Tuesday, September 27, 2011

Teaching with Technology

Using technology to teach students has become a reality of life, and in library land it seems that using technology and social networking sites continues to be trendy.  In an article published in the Chronicle of Higher Education, Julie Meloni offers instructors at the college level some potentially useful forms of technology that might be helpful.  She warns readers to be careful, though, because the newest technology should not be adopted just to jump on a bandwagon: "Whatever the level of technology, and regardless of our comfort level with it, remember that for all that educational technology can offer us through new communication methods and the ability to reach a wider range of students, it is no panacea.  An instructor must still deliver relevant material, enable students to achieve the goals of the course, and assess their work."

After the disclaimer, she expresses the idea that communication often figures as one of the main problems in a course.  Technology can can bridge the communication gap between students and instructors.  Four technologies can be useful in this regard:
  1. Discussion boards
  2. Blogs
  3. Social-networking sites
  4. E-mail and e-mail lists
As communication tools, they work.  A few years ago, I did see an information-literacy course that incorporated blogs into the assignments, and the students seemed to take off thrive in this medium as a way to write about their searching experiences for sources.  They discussed the sources they found and why they would or would not use the sources.  It seemed like a great idea.  Meloni declares that "individual blogs are my favorite," saying that she will recapitulate class discussions and highlight main points on her blog, and students will ask follow-up questions there.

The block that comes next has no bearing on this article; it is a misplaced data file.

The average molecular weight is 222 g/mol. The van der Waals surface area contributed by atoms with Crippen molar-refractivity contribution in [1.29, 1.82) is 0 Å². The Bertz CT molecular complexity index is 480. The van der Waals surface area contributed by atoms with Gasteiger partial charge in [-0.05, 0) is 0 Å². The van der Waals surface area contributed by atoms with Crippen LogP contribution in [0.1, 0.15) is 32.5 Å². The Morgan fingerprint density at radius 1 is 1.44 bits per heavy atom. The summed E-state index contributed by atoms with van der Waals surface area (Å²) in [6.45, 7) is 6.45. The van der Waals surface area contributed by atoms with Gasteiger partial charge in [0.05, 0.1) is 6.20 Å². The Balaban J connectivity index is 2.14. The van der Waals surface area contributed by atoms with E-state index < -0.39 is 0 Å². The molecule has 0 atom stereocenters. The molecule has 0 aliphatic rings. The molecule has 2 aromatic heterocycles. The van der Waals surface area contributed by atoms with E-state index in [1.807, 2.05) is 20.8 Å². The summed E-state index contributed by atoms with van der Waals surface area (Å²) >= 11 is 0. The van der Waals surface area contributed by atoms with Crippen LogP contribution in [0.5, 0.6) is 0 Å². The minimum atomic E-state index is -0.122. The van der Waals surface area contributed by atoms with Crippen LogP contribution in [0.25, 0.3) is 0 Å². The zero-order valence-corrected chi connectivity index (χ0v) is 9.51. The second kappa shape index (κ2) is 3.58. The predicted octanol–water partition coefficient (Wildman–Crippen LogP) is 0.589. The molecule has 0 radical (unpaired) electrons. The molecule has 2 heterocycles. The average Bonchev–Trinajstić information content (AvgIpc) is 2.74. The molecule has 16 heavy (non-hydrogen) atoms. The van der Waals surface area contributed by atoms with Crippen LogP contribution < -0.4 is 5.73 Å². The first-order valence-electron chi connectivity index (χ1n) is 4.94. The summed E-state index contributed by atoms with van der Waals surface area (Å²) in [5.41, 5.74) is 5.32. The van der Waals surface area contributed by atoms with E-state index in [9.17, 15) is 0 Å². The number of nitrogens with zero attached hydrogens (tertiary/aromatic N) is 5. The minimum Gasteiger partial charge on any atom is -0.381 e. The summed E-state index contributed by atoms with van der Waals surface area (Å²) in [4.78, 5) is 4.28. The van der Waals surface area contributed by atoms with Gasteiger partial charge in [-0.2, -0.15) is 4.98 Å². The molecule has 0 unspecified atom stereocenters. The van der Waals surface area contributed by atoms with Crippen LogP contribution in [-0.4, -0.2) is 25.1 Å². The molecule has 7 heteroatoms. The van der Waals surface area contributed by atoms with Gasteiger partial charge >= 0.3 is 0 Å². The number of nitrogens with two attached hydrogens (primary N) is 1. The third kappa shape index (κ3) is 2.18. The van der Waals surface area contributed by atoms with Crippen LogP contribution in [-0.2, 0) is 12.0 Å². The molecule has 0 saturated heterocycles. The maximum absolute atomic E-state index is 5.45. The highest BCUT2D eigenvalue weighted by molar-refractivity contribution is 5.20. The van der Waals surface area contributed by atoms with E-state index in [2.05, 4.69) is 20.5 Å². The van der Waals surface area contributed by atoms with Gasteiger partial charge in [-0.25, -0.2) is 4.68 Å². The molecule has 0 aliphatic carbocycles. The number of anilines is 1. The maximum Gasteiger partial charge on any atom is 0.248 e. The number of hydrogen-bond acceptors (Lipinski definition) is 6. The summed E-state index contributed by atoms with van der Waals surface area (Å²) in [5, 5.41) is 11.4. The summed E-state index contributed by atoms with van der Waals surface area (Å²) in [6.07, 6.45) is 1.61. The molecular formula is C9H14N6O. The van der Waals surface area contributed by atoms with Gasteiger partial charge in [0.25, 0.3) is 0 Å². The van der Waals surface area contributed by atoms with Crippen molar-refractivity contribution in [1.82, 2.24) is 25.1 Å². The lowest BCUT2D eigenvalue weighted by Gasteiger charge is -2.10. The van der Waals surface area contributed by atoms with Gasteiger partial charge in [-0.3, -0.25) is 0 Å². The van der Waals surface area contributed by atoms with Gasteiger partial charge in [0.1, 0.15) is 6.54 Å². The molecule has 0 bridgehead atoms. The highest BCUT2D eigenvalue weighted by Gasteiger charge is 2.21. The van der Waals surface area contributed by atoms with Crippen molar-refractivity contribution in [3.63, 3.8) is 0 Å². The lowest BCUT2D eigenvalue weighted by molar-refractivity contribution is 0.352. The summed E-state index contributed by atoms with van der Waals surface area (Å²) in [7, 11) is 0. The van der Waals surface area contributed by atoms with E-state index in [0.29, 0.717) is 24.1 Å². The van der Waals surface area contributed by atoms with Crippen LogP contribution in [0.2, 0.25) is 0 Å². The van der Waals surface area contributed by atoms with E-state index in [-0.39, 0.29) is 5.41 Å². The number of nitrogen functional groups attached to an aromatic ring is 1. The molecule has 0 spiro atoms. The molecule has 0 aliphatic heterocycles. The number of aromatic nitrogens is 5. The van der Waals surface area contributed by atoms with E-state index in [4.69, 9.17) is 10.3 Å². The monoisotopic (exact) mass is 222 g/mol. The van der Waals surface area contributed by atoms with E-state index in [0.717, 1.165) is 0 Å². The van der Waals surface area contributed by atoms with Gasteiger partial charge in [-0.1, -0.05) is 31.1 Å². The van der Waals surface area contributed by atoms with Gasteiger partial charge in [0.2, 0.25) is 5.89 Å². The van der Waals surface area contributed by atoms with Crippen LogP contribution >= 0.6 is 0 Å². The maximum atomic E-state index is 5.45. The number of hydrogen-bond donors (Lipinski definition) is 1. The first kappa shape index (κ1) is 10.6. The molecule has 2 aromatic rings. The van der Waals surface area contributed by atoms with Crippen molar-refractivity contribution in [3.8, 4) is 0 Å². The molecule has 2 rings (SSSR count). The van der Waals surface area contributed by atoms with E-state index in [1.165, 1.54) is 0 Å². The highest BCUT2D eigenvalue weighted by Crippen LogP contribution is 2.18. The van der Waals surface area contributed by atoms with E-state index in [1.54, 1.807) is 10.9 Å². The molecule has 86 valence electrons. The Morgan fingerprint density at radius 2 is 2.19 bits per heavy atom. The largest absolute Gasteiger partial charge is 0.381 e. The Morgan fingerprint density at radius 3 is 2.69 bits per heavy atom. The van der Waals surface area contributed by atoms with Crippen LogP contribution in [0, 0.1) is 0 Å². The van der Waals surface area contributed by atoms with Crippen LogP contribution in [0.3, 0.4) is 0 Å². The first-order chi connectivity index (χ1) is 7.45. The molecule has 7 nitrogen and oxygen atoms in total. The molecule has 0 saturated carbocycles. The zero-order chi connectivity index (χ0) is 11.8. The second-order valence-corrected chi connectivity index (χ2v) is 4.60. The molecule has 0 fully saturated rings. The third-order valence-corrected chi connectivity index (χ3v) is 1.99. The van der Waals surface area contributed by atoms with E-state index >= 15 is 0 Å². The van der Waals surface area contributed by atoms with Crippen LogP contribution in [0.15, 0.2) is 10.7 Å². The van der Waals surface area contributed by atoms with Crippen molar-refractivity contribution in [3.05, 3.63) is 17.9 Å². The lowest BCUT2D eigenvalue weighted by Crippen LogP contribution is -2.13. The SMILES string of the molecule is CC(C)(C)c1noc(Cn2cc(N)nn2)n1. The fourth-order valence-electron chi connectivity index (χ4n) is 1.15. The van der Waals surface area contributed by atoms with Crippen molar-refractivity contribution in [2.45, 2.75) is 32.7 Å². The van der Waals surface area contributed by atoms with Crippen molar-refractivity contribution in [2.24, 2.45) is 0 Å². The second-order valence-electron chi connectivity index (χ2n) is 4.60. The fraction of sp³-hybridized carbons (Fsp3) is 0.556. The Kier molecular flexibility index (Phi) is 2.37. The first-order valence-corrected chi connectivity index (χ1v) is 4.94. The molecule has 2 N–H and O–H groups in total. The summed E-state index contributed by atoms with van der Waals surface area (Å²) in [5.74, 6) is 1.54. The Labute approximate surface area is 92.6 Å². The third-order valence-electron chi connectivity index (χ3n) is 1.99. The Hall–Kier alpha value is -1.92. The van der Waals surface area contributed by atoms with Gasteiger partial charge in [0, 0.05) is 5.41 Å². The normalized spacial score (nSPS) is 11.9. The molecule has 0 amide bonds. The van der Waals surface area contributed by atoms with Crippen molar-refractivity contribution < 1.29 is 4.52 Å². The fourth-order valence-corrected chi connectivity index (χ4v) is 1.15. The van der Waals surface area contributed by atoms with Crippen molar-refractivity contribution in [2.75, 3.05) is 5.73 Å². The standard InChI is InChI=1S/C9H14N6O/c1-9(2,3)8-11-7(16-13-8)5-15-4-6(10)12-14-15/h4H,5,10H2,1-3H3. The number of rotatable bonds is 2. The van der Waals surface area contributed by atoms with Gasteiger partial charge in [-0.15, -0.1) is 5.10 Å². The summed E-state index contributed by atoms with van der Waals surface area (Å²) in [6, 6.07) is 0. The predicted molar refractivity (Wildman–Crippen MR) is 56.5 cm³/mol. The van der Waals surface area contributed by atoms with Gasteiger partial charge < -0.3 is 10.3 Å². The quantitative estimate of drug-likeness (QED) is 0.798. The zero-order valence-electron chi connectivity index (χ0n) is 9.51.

Many within academia may tout the usefulness of learning management software programs like Blackboard and Moodle, but Meloni argues that "individual instructors often find these platforms too cumbersome."  The free, cloud-based technologies seem to function better.

Meloni also talked a little about the usefulness of Zotero and Mendeley, as well as the importance of collaboration with students, experts on campus, and instructors at other institutions.  Making course materials freely available online certainly opens up the gates for collaboration with individuals at other institutions.  Sharing a syllabus, for example, elicited invitation sent to her to collaborate on conference panels and even publications.

It is a good article.  Take a look at it:

Meloni, Julie.  "Technologies for Teaching: Strategies and Pitfalls."  Chronicle of Higher Education 57.11 (2010): B22-B24.  Academic Search Complete.  EBSCO.  Web. 27 Sept. 2011.

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